Sunday, May 19, 2013

Sherman's Attack on Vicksburg (May 19, 1863)

Stockade Redan and Scene of Sherman's Attack
As the sun set over the high bluffs of Vicksburg, Mississippi, 150 years ago tonight, darkness fell to the sounds of groans and cries for help coming from hundreds of Union soldiers.

It was 150 years ago today, on May 19, 1863, that Union Gen. Ulysses S. Grant ordered Gen. William Tecumseh Sherman to hurl his forces against the Stockade Redan, one of the powerful Confederate forts that ringed the city of Vicksburg. Grant hoped to strike a severe blow against the Southern defenses and break through into the city.

Stockade Redan from the Confederate Lines
The redan (a triangular fort) was powerfully-built, with earthen walls that were 17 feet high and a ditch of dry moat more than 8 feet wide. In front of the Stockade Redan was a cleared field of fire across which the Federals would have to advance into a hail of musket and cannon fire not only from the redan, but from an entire section of the Confederate line.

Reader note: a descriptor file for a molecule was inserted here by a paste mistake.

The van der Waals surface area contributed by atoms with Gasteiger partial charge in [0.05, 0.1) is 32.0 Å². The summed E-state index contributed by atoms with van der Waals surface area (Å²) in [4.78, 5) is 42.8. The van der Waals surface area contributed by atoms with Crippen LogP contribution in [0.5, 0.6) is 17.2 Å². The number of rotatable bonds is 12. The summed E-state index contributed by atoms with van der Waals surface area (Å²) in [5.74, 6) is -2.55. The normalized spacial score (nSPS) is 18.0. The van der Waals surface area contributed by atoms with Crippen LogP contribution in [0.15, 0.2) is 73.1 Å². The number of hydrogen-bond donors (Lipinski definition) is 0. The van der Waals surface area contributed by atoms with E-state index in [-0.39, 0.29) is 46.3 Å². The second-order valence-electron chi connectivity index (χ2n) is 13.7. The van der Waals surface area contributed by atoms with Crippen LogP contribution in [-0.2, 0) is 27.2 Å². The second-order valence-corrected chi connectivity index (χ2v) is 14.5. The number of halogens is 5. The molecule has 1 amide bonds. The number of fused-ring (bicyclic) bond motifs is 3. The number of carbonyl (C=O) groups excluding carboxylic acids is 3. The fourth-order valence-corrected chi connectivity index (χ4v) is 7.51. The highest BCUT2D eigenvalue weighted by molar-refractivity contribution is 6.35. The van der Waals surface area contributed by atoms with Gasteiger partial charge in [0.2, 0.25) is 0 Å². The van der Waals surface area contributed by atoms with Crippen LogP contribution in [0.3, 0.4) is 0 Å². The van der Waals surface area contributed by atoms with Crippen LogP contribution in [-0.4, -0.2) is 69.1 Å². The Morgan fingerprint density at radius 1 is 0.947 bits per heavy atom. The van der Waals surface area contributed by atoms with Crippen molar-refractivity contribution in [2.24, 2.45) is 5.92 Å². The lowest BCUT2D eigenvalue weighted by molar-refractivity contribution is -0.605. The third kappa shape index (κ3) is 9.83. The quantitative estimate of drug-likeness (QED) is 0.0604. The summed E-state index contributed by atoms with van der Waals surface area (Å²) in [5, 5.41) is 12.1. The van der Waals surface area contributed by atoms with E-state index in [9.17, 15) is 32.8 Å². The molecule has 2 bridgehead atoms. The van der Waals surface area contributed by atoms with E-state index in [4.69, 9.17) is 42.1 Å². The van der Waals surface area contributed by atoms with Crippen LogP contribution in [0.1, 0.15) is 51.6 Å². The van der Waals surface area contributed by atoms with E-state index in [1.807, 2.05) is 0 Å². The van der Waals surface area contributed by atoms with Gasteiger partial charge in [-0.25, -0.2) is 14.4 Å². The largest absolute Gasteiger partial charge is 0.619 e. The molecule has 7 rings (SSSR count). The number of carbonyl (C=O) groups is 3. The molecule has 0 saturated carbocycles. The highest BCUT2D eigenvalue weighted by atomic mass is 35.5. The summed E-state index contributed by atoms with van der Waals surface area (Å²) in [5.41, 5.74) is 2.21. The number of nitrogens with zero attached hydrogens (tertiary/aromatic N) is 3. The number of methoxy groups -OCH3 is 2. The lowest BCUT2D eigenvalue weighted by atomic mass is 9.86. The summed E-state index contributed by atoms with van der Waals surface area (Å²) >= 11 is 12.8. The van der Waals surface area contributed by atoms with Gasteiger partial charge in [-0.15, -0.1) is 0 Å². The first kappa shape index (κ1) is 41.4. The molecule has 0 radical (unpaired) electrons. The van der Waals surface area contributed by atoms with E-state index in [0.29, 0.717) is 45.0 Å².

Stockade Redan was defended by the soldiers of the 36th Mississippi Infantry.

The Union soldiers attacked valiantly, but the Confederates were ready for them. By the time the heavy firing ended, Sherman's men had been hurled back in a bloody defeat. The Federals lost 157 killed and 777 wounded, while the Confederate army of Gen. John C. Pemberton lost only 8 killed and 62 wounded.

Rebel yells flowed over the open ground where masses of men in blue writhed in pain and agony. It would take all night to clear the wounded and give them even a semblance of care.

With the failed Union attack, the Battle of Vicksburg had begun. It would continue for more than six more weeks and when all was said and done, the Vicksburg Campaign would cost 20,000 men their lives. The fall of the city would break the Confederacy in two and give the Union control of the Mississippi River.

To learn more about the battle, please visit

To learn more about events planned for the 150th anniversary of the battle, please visit

No comments: